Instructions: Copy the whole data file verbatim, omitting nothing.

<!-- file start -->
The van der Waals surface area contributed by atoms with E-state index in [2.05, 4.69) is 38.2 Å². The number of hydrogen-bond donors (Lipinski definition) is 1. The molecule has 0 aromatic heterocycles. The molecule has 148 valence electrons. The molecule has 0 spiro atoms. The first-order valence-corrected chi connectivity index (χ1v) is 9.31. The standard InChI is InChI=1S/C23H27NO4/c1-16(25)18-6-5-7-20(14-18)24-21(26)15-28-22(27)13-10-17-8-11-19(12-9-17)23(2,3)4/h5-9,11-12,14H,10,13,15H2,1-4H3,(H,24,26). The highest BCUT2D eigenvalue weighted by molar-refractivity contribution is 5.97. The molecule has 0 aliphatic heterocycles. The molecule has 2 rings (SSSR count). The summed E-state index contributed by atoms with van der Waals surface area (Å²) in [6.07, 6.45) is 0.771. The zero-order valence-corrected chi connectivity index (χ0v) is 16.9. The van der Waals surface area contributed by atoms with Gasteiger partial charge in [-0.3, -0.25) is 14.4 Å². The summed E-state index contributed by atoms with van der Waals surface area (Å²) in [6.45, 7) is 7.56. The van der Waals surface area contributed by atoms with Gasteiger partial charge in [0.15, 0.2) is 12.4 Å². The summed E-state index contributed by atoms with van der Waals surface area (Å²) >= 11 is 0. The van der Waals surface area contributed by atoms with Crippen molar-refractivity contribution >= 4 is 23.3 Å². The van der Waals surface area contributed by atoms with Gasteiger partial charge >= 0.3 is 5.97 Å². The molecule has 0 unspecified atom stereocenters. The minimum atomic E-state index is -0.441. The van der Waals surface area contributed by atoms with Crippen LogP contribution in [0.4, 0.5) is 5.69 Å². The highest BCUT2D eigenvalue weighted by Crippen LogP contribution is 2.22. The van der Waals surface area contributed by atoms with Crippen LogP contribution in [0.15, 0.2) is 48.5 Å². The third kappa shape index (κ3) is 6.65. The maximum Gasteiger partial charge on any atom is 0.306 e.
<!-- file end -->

The van der Waals surface area contributed by atoms with E-state index in [2.05, 4.69) is 38.2 Å². The number of hydrogen-bond donors (Lipinski definition) is 1. The molecule has 0 aromatic heterocycles. The molecule has 148 valence electrons. The molecule has 0 spiro atoms. The first-order valence-corrected chi connectivity index (χ1v) is 9.31. The standard InChI is InChI=1S/C23H27NO4/c1-16(25)18-6-5-7-20(14-18)24-21(26)15-28-22(27)13-10-17-8-11-19(12-9-17)23(2,3)4/h5-9,11-12,14H,10,13,15H2,1-4H3,(H,24,26). The highest BCUT2D eigenvalue weighted by molar-refractivity contribution is 5.97. The molecule has 0 aliphatic heterocycles. The molecule has 2 rings (SSSR count). The summed E-state index contributed by atoms with van der Waals surface area (Å²) in [6.07, 6.45) is 0.771. The zero-order valence-corrected chi connectivity index (χ0v) is 16.9. The van der Waals surface area contributed by atoms with Gasteiger partial charge in [-0.3, -0.25) is 14.4 Å². The summed E-state index contributed by atoms with van der Waals surface area (Å²) in [6.45, 7) is 7.56. The van der Waals surface area contributed by atoms with Gasteiger partial charge in [0.15, 0.2) is 12.4 Å². The summed E-state index contributed by atoms with van der Waals surface area (Å²) >= 11 is 0. The van der Waals surface area contributed by atoms with Crippen molar-refractivity contribution >= 4 is 23.3 Å². The van der Waals surface area contributed by atoms with Gasteiger partial charge >= 0.3 is 5.97 Å². The molecule has 0 unspecified atom stereocenters. The minimum atomic E-state index is -0.441. The van der Waals surface area contributed by atoms with Crippen LogP contribution in [0.4, 0.5) is 5.69 Å². The highest BCUT2D eigenvalue weighted by Crippen LogP contribution is 2.22. The van der Waals surface area contributed by atoms with Crippen LogP contribution in [0.15, 0.2) is 48.5 Å². The third kappa shape index (κ3) is 6.65. The maximum Gasteiger partial charge on any atom is 0.306 e.